## Thursday, May 19, 2011

### The Moral Game

(Note: this post got lost in the Blogger meltdown. Sorry that it is out of order.)

The Prisoners' Dilemma (Mackie's version):

Two soldiers (let's call them Amy and Bob) are on guard at separate posts. They both hear noises indicating that the enemy is coming. They each have to decide: stick to their post, or flee? If they both stick to their posts, they have a good chance of surviving. If they both flee, the enemy will overrun their position, and they might be captured or killed. If one runs and one stays, the one who stays will probably die, but the one who runs has a good chance of getting away while the other guard holds them off.

What should the guards do? Cooperate (i.e., stay) or defect?

We can analyze their options with the help of the following table:

 Bob's Choice Cooperate Defect Amy's Choice Cooperate (2,2) (4,1) Defect (1,4) (3,3)

The entries in the table are the preference Amy and Bob respectively assign to each outcome: (1,4) indicates this outcome is the best for Amy (1) and the worst for Bob (4).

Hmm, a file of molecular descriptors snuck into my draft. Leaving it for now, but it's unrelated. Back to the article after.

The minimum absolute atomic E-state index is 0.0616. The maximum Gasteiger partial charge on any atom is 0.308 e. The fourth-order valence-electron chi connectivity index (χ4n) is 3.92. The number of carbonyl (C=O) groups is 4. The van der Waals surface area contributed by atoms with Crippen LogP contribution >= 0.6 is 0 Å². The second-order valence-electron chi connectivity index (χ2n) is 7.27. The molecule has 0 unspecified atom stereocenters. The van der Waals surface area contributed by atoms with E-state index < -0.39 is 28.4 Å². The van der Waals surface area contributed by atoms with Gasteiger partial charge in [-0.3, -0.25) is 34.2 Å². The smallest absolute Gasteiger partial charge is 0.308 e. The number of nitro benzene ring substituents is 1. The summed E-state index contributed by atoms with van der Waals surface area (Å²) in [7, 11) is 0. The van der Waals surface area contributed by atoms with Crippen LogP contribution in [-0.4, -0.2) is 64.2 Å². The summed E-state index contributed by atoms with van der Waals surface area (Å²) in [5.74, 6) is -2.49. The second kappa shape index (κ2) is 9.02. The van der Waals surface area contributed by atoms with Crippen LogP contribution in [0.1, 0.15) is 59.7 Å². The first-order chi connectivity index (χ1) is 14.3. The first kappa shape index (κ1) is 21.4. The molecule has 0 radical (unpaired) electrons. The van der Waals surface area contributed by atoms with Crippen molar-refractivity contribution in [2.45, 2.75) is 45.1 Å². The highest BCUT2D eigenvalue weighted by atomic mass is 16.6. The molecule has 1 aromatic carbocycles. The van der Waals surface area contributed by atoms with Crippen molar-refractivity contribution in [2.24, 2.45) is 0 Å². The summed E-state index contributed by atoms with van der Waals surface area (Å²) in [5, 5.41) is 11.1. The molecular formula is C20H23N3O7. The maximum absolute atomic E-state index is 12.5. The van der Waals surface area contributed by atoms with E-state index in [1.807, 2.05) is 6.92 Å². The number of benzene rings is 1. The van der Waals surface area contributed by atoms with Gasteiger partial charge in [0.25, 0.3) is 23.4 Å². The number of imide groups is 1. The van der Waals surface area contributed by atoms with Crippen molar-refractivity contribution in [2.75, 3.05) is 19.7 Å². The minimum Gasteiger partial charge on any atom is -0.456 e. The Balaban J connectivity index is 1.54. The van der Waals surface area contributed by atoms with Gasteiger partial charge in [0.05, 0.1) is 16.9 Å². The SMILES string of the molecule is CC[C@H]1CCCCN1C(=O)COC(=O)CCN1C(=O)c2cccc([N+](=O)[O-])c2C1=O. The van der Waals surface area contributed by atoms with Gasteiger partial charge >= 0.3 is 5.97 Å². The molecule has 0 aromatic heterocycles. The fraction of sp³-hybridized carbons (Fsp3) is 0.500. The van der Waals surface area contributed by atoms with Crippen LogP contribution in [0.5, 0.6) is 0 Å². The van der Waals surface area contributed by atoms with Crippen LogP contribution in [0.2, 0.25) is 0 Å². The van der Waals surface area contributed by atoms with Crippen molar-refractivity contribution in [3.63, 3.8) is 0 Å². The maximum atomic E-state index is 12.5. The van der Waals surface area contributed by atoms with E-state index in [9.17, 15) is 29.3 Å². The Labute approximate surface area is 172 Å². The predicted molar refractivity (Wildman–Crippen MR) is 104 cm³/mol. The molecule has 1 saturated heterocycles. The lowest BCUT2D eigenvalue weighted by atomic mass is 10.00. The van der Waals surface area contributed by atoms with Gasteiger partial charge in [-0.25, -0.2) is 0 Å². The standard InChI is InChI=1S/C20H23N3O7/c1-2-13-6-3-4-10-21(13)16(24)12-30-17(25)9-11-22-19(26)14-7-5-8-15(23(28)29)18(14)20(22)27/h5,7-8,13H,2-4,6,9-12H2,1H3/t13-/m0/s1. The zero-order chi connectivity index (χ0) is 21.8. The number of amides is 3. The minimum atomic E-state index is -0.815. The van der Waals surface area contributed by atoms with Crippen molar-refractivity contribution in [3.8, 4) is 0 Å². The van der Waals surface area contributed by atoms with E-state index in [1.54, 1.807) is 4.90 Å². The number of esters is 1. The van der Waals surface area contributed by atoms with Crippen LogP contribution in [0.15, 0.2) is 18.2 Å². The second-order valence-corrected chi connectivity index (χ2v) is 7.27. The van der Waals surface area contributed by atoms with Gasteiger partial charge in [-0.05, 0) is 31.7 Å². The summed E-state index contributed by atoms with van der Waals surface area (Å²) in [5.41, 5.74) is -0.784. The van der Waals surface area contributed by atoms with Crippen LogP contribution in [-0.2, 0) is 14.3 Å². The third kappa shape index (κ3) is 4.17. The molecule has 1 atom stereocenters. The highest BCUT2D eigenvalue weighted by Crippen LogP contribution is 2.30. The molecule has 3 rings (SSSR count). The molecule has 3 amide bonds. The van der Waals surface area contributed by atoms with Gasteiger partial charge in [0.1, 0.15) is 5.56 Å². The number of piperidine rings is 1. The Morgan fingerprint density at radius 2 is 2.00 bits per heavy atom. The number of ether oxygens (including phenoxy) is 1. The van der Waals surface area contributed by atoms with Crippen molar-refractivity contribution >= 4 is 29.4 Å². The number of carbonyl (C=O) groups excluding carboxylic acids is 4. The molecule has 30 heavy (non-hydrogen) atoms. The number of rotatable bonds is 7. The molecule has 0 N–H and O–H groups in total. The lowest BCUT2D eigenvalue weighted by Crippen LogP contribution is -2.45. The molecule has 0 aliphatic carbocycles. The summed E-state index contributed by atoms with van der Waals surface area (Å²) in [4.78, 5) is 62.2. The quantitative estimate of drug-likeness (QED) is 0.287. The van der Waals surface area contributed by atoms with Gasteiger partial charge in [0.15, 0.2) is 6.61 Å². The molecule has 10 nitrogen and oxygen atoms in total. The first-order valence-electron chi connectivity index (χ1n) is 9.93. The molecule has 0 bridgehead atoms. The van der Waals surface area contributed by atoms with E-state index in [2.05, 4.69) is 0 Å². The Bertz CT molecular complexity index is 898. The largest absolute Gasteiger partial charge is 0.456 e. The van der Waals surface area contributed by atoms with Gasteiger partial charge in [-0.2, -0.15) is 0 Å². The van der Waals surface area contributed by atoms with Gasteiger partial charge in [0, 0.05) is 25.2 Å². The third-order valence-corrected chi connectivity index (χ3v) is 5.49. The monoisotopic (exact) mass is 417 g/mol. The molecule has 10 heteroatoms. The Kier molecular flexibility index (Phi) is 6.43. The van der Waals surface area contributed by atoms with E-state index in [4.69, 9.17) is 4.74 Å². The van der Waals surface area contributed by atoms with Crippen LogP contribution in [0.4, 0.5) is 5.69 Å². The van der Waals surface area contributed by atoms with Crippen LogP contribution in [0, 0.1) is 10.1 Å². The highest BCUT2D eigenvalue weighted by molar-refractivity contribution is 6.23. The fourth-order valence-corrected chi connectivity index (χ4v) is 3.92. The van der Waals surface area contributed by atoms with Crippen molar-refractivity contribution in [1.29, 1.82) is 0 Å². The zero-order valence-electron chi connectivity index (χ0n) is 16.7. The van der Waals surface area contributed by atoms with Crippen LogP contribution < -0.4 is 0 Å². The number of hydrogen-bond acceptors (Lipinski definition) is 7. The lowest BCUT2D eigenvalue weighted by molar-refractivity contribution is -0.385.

If Amy doesn't know what Bob is going to do, she will reason like this: "Suppose Bob decides to defect. Then my choices are to cooperate and probably die (4), or defect (3) and run the risks of the enemy overrunning our position. So I should choose to defect.

Now suppose Bob decides to cooperate. If I cooperate too, then we have a good chance of surviving (2). But if I defect, I have an even better chance of surviving (1). So I should decide to defect."

Bob reasons the same way, of course, so both decide to defect. Both have chosen rationally, but the outcome is  sub-optimal. From a global perspective, both of them cooperating is clearly preferable.

This simple example from game theory helps us understand how moral systems might have evolved. Individuals with a disposition to cooperate can end up with a better chance of surviving than individuals acting purely from their own self-interest. This is the hook that evolution can latch onto to promote cooperation.

A more detailed game theoretical analysis shows that when the situation is repeated many times - rather than the one-off situation described above - cooperation can actually be rationally justified.

And this is just the situation we find ourselves in. Every day, we make thousands of decisions whether to cooperate and do what morality dictates - keep that promise, pay for that coffee, obey that traffic signal - or to defect.

And most of us, most of the time, decide to cooperate. But is this rational behavior?